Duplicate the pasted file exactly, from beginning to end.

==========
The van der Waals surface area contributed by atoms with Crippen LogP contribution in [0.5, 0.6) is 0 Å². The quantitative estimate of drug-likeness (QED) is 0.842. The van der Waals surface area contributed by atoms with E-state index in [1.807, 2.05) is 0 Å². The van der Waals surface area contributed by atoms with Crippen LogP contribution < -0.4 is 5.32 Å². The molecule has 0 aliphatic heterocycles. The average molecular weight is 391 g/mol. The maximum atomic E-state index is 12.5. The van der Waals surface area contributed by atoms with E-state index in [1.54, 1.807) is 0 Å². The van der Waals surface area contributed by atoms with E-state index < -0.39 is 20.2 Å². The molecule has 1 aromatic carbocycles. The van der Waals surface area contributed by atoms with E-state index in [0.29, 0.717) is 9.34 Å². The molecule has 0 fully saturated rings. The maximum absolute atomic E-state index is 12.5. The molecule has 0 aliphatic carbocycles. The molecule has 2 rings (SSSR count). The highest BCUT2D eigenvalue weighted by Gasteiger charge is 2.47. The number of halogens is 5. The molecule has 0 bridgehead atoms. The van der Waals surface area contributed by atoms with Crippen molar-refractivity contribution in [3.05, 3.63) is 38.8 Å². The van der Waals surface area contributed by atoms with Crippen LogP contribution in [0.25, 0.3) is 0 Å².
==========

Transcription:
The van der Waals surface area contributed by atoms with Crippen LogP contribution in [0.5, 0.6) is 0 Å². The quantitative estimate of drug-likeness (QED) is 0.842. The van der Waals surface area contributed by atoms with E-state index in [1.807, 2.05) is 0 Å². The van der Waals surface area contributed by atoms with Crippen LogP contribution < -0.4 is 5.32 Å². The molecule has 0 aliphatic heterocycles. The average molecular weight is 391 g/mol. The maximum atomic E-state index is 12.5. The van der Waals surface area contributed by atoms with E-state index in [1.54, 1.807) is 0 Å². The van der Waals surface area contributed by atoms with E-state index < -0.39 is 20.2 Å². The molecule has 1 aromatic carbocycles. The van der Waals surface area contributed by atoms with E-state index in [0.29, 0.717) is 9.34 Å². The molecule has 0 fully saturated rings. The maximum absolute atomic E-state index is 12.5. The molecule has 0 aliphatic carbocycles. The molecule has 2 rings (SSSR count). The highest BCUT2D eigenvalue weighted by Gasteiger charge is 2.47. The number of halogens is 5. The molecule has 0 bridgehead atoms. The van der Waals surface area contributed by atoms with Crippen molar-refractivity contribution in [3.05, 3.63) is 38.8 Å². The van der Waals surface area contributed by atoms with Crippen LogP contribution in [0.25, 0.3) is 0 Å².